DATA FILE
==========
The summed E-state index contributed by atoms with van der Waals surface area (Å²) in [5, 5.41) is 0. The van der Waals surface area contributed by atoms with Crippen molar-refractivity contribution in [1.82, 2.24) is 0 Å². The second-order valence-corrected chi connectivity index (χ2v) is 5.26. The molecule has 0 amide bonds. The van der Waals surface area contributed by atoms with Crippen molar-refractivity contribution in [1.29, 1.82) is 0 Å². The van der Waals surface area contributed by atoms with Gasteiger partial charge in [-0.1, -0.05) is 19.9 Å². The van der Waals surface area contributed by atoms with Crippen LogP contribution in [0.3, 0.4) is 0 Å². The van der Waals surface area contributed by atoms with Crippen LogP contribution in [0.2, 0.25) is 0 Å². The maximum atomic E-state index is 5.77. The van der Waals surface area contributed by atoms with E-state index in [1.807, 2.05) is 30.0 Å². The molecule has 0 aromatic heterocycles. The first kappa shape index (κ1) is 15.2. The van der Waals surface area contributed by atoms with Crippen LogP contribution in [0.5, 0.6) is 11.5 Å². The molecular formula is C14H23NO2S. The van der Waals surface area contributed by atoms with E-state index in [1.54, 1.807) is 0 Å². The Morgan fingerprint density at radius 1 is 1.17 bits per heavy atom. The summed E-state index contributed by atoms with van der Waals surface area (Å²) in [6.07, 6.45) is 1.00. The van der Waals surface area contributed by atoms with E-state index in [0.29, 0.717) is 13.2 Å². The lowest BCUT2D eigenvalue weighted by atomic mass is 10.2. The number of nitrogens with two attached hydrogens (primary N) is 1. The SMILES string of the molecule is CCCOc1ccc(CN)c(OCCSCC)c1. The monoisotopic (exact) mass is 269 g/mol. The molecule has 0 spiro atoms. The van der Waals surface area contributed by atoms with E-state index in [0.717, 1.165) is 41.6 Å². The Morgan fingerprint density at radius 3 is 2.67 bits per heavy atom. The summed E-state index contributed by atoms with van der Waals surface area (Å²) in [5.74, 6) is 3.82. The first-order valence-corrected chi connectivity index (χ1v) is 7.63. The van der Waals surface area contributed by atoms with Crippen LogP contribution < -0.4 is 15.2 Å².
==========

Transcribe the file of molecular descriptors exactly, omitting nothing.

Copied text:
The summed E-state index contributed by atoms with van der Waals surface area (Å²) in [5, 5.41) is 0. The van der Waals surface area contributed by atoms with Crippen molar-refractivity contribution in [1.82, 2.24) is 0 Å². The second-order valence-corrected chi connectivity index (χ2v) is 5.26. The molecule has 0 amide bonds. The van der Waals surface area contributed by atoms with Crippen molar-refractivity contribution in [1.29, 1.82) is 0 Å². The van der Waals surface area contributed by atoms with Gasteiger partial charge in [-0.1, -0.05) is 19.9 Å². The van der Waals surface area contributed by atoms with Crippen LogP contribution in [0.3, 0.4) is 0 Å². The van der Waals surface area contributed by atoms with Crippen LogP contribution in [0.2, 0.25) is 0 Å². The maximum atomic E-state index is 5.77. The van der Waals surface area contributed by atoms with E-state index in [1.807, 2.05) is 30.0 Å². The molecule has 0 aromatic heterocycles. The first kappa shape index (κ1) is 15.2. The van der Waals surface area contributed by atoms with Crippen LogP contribution in [0.5, 0.6) is 11.5 Å². The molecular formula is C14H23NO2S. The van der Waals surface area contributed by atoms with E-state index in [1.54, 1.807) is 0 Å². The Morgan fingerprint density at radius 1 is 1.17 bits per heavy atom. The summed E-state index contributed by atoms with van der Waals surface area (Å²) in [6.07, 6.45) is 1.00. The van der Waals surface area contributed by atoms with E-state index in [0.29, 0.717) is 13.2 Å². The lowest BCUT2D eigenvalue weighted by atomic mass is 10.2. The number of nitrogens with two attached hydrogens (primary N) is 1. The SMILES string of the molecule is CCCOc1ccc(CN)c(OCCSCC)c1. The monoisotopic (exact) mass is 269 g/mol. The molecule has 0 spiro atoms. The van der Waals surface area contributed by atoms with E-state index in [0.717, 1.165) is 41.6 Å². The Morgan fingerprint density at radius 3 is 2.67 bits per heavy atom. The summed E-state index contributed by atoms with van der Waals surface area (Å²) in [5.74, 6) is 3.82. The first-order valence-corrected chi connectivity index (χ1v) is 7.63. The van der Waals surface area contributed by atoms with Crippen LogP contribution < -0.4 is 15.2 Å².